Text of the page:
Sports director Grischa Niermann concurred with his team leader. “The boys are not to be blamed for anything. They gave their maximum. After the hill zone, it did not look that good with only Danny in the leading group, but that situation was quickly corrected. With several teams we tried to close the gap to Jungels, but he was just too strong.”

Bora-hansgrohe, unhappy with its results, sent this report:

On the second day of the Belgium “opening weekend” the riders meet traditionally at Kuurne-Bruxelles-Kuurne. Again 13 climbs and several cobblestone sections waited for the peloton, but opposite to yesterday, the pace was incredibly high right from the get-go. The flying peloton covered more than 46 km in the first hours of racing and as a result none of the numerous attacks was successful.

Finally, after 50 kilometers, a group of seven riders formed the break of the day and opened a four-minute gap over the bunch. BORA – hansgrohe was active at the beginning, covering several attempts, and took it a little easier in the bunch when the break went away. Approaching the last 100 km, the speed of the peloton increased dramatically and the gap of the leading group came down quickly.

Right before the Oude Kwaremont some attempts were launched from the bunch, and after the climb a strong chasing group was formed. BORA – hansgrohe missed the split and started to pull hard in the second group for their sprinter Pascal Ackermann. The early break was caught with 80 kilometers to go, and the gaps between the two pelotons hovered around 40 seconds. Around 20 km later five riders attacked from the first bunch and little later the bunch regrouped behind. BORA – hansgrohe kept going in the bunch and when the race entered the final two loops around Kuurne, the gap to the escapees was down to 30 seconds.

On the final lap Bob Jungels attacked from the front group, while Jempy Drucker put in a huge effort to catch the other former breakaway riders. With two kilometers remaining, there were several attacks from the bunch, and there was a frantic chase for the podium spots. In the end Jungels managed to secure the victory, and Pascal Ackermann tried his best to finish off a strong BORA – hansgrohe effort but missed the top 10 today.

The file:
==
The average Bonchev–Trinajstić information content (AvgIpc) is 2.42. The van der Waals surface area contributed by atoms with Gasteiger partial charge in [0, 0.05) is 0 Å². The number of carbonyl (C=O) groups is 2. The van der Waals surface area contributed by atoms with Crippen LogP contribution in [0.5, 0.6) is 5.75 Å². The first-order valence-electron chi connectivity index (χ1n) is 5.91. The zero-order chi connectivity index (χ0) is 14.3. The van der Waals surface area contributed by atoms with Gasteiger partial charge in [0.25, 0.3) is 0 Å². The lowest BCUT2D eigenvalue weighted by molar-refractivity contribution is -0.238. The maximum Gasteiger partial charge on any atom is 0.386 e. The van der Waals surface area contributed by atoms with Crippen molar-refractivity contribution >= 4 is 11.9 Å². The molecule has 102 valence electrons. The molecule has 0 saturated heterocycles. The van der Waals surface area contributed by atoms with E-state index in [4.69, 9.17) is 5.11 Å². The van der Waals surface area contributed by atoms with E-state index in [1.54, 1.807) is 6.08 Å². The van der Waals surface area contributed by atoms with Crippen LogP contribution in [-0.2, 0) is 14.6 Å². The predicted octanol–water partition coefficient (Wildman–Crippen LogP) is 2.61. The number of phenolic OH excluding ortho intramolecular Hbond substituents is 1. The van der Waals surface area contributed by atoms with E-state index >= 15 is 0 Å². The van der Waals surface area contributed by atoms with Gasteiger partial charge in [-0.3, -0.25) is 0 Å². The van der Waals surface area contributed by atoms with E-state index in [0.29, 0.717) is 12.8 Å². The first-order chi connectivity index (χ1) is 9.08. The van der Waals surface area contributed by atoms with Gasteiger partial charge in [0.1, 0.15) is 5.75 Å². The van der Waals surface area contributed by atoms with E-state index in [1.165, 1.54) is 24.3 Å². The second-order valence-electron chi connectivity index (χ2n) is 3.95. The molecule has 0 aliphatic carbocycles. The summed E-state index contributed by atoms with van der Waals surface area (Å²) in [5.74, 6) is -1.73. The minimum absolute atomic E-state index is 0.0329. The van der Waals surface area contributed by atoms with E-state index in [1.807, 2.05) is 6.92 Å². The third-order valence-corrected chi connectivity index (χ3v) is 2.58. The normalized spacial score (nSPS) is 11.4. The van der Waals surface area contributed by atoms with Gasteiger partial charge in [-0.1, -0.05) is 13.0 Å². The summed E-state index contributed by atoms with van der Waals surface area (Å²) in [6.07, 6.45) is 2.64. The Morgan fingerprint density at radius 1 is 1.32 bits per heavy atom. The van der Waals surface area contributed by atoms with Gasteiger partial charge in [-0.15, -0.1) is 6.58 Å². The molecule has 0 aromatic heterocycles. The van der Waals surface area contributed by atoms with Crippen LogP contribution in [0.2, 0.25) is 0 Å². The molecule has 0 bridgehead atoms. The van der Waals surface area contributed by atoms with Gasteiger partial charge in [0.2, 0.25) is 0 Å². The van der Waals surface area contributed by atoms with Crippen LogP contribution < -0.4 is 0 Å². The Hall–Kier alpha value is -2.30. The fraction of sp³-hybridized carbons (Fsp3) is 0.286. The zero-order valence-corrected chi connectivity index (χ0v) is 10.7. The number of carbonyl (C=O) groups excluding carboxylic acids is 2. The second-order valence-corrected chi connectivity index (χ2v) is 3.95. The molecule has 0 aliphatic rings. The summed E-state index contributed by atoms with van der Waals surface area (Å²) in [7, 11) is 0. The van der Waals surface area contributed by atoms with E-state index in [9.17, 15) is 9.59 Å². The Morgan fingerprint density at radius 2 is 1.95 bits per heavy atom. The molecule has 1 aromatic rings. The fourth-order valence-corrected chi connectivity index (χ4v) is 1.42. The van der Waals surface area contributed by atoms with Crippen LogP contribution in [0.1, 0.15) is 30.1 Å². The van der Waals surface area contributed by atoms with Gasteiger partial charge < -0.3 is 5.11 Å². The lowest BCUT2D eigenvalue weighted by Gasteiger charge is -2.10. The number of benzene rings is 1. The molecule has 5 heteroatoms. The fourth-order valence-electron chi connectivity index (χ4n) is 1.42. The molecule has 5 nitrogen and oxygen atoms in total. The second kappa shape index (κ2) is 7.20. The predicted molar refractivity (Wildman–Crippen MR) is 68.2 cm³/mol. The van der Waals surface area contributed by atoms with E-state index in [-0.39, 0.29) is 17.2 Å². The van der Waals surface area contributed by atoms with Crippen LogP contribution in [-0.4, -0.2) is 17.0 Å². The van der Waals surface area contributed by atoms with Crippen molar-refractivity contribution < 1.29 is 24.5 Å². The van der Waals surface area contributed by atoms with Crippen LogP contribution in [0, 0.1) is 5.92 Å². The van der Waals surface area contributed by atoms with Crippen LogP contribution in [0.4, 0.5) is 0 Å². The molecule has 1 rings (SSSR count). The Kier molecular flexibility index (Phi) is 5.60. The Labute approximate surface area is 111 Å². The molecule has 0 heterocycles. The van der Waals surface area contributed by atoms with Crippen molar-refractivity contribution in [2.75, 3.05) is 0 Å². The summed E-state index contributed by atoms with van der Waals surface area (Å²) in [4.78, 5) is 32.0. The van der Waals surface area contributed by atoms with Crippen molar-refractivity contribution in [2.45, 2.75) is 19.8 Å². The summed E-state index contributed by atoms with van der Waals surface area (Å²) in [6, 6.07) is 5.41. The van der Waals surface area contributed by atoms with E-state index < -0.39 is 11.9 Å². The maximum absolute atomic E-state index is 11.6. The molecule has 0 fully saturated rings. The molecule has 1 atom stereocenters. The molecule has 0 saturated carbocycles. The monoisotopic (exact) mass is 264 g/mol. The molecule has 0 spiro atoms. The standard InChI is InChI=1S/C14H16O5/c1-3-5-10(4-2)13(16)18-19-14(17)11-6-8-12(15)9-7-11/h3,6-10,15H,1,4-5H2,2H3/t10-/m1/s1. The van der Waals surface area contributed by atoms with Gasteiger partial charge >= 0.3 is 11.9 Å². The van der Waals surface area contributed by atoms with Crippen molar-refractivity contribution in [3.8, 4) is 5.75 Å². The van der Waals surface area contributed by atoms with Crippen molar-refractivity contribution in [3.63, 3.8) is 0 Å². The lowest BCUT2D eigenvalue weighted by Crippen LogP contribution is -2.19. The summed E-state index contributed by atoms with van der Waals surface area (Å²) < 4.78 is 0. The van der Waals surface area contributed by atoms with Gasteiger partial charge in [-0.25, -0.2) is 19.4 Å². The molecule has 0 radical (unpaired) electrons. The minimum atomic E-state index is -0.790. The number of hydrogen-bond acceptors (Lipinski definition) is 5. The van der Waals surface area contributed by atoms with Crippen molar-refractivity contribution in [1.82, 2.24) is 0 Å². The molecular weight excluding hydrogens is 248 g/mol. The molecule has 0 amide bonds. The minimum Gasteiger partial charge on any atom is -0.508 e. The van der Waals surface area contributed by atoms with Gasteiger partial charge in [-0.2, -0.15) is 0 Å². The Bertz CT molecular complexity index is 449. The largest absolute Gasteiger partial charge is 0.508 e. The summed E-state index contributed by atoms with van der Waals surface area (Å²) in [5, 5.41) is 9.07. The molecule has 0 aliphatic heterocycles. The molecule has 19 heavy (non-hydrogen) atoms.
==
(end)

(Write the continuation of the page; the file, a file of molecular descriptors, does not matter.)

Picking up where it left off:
Jempy Drucker

Jempy Drucker (back to camera) congratulates winner Bob Jungels. Sirotti photo.

From the Finish Line:
"It was a brutal race today, incredibly fast from the beginning. The boys did an amazing job the entire day, and when we approached the last lap it looked promising for us. But the final was really nervous. I waited long, too long, and when I wanted to start my sprint there was no place to go. I think I could have done better, because I still had relatively good legs. But there are enough races ahead of us to prove that.” – Pascal Ackermann

"Today our plan was to fully concentrate on Pascal. In this race there is a long flat part after the climbs, and normally it’s pretty hard to stay in front with a group. When we missed the split after the Kwaremont, we stayed calm and stuck to our plan. Cesare and Rudi did a tremendous amount of work to keep us in the race. We had to dig deep for a long period and on the last lap Jempy showed his superior form, closing the gap to the four riders in between. Due to all those efforts, we had no one left to support Pascal in the sprint. He did his best, but after his crash yesterday he was definitely not at 100%. I think we still can be proud of how we represented the BORA – hansgrohe colors today.” – Steffen Radochla, Sport Director 

Austrian cyclist Stefan Denifl 'confesses to blood doping in police interview'

The Telegraph newspaper posted this:

Cycling has become the second sport to be caught up in the Nordic skiing scandal with Austrian rider Stefan Denifl reportedly confessing to blood doping in a police interview.

In a thoroughly depressing - although, sadly, far from surprising - development, it appears Denifl was questioned by Austrian police on Friday as part of their investigation into German sports doctor Mark Schmidt, which saw five athletes arrested at the Nordic Ski World Championships in Seefeld this week.

Schmidt was a team doctor at Gerolsteiner when Bernhard Kohl and Stefan Schumacher tested positive in 2008, and later moved to Milram.

Stefan Denifl

Stefan Denifl winning stage 17 of the 2017 Vuelta. Sirotti photo

If the reports are accurate, it would be a blow for cycling, with instances of blood doping becoming rarer in recent years following the introduction of the biological passport.

It might also raise questions of the biological passport itself, with CCC's general manager Jim Ochowiwicz telling cyclingnews.com on Sunday that their analysis of Denifl's bio passport showed "no red flags". Denifl, 31, rode for the now defunct Aqua Blue Sport team last year and was due to join CCC this season until his contract was mysteriously terminated on Christmas Eve.

That said, it is not clear from the Austrian reports when the alleged blood doping took place.

You can read the entire story here.